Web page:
My goal as a history professor is not for students to memorize a series of events, but rather to enable students to frame questions, learn new ways of reading and develop a passion for critical engagement with the past and present. In the classroom, I prioritize sophisticated analytical writing and thinking to make sense of the past, identify and differentiate historical events and themes, and unravel their importance through the use of primary and secondary sources.
I use various in-class techniques-including visual source analyses focused on "reading" non-textual sources, group discussions, and student-led presentations-to make the classroom an engaging and exciting learning environment and give students a deeper understanding of our course materials. I teach students to consider the biases, exclusions, and diversity of the online historical record and to interrogate their own research strategies.
These teaching devices are aimed at improving the oral communication skills and critical research abilities of my students and helping students contextualize historical studies into the contemporary world around them.
Kris Alexanderson received her PhD. from Rutgers University in 2011 and completed her dissertation research as a Fulbright IIE scholar to the Netherlands.
Her first book, "Subversive Seas: Anticolonial Networks Across the Twentieth-Century Dutch Empire" (Cambridge University Press, 2019), is at once a history of global maritime networks connecting colonial Indonesia to port cities in East Asia, the Middle East, and Europe and a ship-level history of the everyday lives and political struggles of colonial subjects travelling across the world's oceans. "Subversive Seas'" revealing portrait of the oceanic Dutch empire exposes the maritime world as a catalyst for the downfall of European imperialism.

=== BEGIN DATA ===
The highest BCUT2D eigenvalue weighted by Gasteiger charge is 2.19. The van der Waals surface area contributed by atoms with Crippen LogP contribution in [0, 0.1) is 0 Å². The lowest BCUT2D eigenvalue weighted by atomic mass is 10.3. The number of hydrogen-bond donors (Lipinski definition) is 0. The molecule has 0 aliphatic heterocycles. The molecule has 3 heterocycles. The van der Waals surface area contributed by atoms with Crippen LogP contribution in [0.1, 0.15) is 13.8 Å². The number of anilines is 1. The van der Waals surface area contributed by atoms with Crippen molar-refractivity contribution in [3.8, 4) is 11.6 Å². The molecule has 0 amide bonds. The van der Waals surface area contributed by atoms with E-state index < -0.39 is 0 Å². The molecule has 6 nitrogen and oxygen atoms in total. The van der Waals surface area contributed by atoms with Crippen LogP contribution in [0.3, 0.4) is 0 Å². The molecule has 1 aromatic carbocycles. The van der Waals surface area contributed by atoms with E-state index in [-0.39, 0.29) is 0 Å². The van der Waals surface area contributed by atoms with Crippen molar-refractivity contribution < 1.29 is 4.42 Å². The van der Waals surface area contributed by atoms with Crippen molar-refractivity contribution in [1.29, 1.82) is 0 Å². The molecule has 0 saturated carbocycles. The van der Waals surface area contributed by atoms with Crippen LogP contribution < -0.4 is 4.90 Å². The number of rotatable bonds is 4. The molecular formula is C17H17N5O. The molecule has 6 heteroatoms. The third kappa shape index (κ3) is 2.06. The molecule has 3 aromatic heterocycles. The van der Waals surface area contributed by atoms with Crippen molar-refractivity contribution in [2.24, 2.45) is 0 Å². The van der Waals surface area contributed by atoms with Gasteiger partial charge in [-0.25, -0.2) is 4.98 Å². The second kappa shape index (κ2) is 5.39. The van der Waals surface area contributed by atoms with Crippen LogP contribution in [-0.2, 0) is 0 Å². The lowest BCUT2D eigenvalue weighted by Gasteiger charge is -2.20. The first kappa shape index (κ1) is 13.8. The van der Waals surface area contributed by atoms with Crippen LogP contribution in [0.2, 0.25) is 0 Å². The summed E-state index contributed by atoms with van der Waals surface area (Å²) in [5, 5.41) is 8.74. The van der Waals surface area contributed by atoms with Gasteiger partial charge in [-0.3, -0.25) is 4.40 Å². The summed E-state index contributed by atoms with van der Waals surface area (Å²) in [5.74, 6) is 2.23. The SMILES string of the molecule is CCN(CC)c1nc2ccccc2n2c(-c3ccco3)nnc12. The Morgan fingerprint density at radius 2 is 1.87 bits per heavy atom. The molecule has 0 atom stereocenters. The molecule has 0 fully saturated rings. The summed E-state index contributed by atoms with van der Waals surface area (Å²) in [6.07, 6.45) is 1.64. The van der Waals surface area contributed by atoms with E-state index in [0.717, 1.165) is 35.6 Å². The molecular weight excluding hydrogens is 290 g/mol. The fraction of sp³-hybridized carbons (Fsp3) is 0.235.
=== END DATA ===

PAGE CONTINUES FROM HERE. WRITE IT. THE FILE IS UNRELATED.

She has published her work in the "Journal of Social History," "Journal of Pacific History," "Journal of Early Modern History" and "Journal of Military History," as well as in edited volumes "Colonialism, China and the Chinese: Amidst Empires" (Routledge, 2019) and "The Sea in World History: Exploration, Travel, and Trade" (ABC-CLIO, 2017).
She has begun researching a second book project with help from an Arnold L. and Lois S. Graves Award in the Humanities, funded by the American Council of Learned Societies, which explores the intersections of empires, environments, and economies during the 20th century.